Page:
This paper shows how it is possible to reduce the number of blades in LP turbines by approximately 15% relative to the first generation of high lift blading employed in the very latest engines. This is achieved through an understanding of the behaviour of the boundary layers on high lift and ultra high lift profiles subjected to incoming wakes.
Initial development of the new profiles was carried out by attaching a flap to the trailing edge of one blade in a linear cascade. The test facility allows for the simulation of upstream wakes by using a moving bar system. Hot wire measurements were made to obtain boundary layer losses and surface mounted hot films were used to observe the changes in boundary layer state. Measurements were taken at a Reynolds number between 100,000 and 210,000.
The effect of increased lift above the datum profile was investigated first with steady and then with unsteady inflow (i.e. with wakes present). For the same profile, the losses generated with wakes present were below those generated by the profile with no wakes present. The boundary layer behaviour on these very high lift pressure distributions suggested that aft loading the profiles would further reduce the profile loss.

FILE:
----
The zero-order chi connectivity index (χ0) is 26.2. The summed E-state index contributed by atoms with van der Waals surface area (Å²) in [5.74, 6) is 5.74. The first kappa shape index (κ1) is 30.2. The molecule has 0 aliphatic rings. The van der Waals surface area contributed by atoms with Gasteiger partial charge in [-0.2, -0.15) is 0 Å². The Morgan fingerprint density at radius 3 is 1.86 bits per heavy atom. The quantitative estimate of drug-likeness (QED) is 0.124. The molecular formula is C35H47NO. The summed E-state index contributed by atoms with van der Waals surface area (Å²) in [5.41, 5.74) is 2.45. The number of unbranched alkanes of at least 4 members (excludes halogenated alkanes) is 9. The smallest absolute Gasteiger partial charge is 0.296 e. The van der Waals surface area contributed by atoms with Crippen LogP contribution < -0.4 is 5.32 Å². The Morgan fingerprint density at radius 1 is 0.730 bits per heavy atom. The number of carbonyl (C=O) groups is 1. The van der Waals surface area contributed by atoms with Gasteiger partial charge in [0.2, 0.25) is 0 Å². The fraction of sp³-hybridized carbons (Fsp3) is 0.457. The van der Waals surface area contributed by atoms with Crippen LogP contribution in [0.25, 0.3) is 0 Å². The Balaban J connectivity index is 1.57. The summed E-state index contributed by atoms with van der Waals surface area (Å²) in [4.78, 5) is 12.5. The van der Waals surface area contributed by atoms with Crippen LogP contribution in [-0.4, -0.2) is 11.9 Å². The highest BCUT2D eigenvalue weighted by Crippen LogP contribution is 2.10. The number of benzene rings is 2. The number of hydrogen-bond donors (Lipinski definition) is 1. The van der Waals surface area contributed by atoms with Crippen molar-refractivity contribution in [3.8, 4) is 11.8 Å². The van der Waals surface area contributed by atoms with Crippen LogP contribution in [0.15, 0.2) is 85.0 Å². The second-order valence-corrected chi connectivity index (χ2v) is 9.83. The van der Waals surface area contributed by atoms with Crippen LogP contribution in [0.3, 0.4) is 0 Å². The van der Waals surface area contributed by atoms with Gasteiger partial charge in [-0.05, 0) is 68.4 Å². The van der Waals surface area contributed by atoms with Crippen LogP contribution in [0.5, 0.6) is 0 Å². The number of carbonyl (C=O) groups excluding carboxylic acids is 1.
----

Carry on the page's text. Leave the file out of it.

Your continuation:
Finally, two very highly loaded and aft loaded LP turbine profile were designed and then tested in cascade. The new profiles produced losses only slightly higher than those for the datum profile with unsteady inflow, but generated 15% greater lift.